By DAVID ESPO and MATT GOURAS
WASHINGTON (AP) â¿¿ Senate Finance Committee Chairman Max Baucus of Montana announced plans Tuesday to retire at the end of his term after a career of enormous power and notable independence, producing both collaboration and conflict with fellow Democrats on major tax and health care legislation.
"I don't want to die here with my boots on. There is life beyond Congress," the 71-year-old Baucus said in a telephone interview with The Associated Press.
He became the eighth senator to announce retirement plans for 2014, and the sixth Democrat. One public poll recently suggested he would have faced a difficult challenge if he had sought a seventh term.
Republicans must gain six seats in 2014 to win a majority, and they said the retirement enhanced their prospects.
Yet Democrats were cheered when former Democratic Gov. Brian Schweitzer, who recently stepped down after two terms, swiftly expressed interest in the race.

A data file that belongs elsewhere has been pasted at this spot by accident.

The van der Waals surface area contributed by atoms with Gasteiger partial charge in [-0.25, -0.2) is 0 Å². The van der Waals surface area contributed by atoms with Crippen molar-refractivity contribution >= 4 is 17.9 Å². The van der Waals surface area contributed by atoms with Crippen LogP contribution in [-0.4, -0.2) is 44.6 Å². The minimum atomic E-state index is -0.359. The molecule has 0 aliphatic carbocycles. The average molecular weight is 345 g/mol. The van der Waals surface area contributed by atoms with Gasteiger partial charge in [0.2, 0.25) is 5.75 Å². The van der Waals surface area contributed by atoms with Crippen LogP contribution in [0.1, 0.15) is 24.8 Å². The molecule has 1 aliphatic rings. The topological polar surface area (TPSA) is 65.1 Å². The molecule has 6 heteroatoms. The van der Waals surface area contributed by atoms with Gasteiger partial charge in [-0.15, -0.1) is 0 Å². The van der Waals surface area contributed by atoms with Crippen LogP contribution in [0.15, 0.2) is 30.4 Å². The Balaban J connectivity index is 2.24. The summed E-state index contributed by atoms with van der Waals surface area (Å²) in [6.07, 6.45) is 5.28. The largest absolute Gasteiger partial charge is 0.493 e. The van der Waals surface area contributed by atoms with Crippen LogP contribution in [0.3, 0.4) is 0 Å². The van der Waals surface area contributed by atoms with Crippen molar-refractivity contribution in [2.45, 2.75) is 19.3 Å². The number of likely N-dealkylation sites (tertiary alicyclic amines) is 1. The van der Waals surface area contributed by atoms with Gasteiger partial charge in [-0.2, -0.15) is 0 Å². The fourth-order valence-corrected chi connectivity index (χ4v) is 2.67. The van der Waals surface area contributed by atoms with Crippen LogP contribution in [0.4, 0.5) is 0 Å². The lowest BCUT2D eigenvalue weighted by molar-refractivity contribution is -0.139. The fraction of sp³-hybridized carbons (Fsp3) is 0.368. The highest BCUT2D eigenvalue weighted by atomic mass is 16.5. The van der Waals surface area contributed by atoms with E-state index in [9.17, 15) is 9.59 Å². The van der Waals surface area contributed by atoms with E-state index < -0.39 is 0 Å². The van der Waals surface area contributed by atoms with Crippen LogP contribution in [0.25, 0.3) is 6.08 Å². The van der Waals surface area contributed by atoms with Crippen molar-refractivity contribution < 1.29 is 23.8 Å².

In a brief statement, President Barack Obama said Baucus "has been a leader on a broad range of issues that touch the lives of Americans across the country."
Sen. Chuck Grassley, an Iowa Republican and Baucus' frequent legislative partner, was complimentary, too. "We ran the Finance Committee for 10 years together, and every bill except for three or four was bipartisan," he said in a statement. "The Senate will be worse off as a deliberative body when Senator Baucus leaves."
In a written statement, Baucus sketched an ambitious agenda for the rest of his term, topped by an overhaul of the tax code.
"Our country and our state face enormous challenges - rising debt, a dysfunctional tax code, threats to our outdoor heritage and the need for more good-paying jobs," he said, adding several Montana-specific priorities as well.
Baucus, a fifth-generation Montanan, was elected to the Senate in 1978 after two terms in the House. He became the top Democrat on the Finance Committee in early 2001. He has held the position ever since on the panel â¿¿ which has jurisdiction over taxes, Medicare, Medicaid, health care and trade â¿¿ as chairman when his party held a majority and as senior member of the minority when Republicans were in power.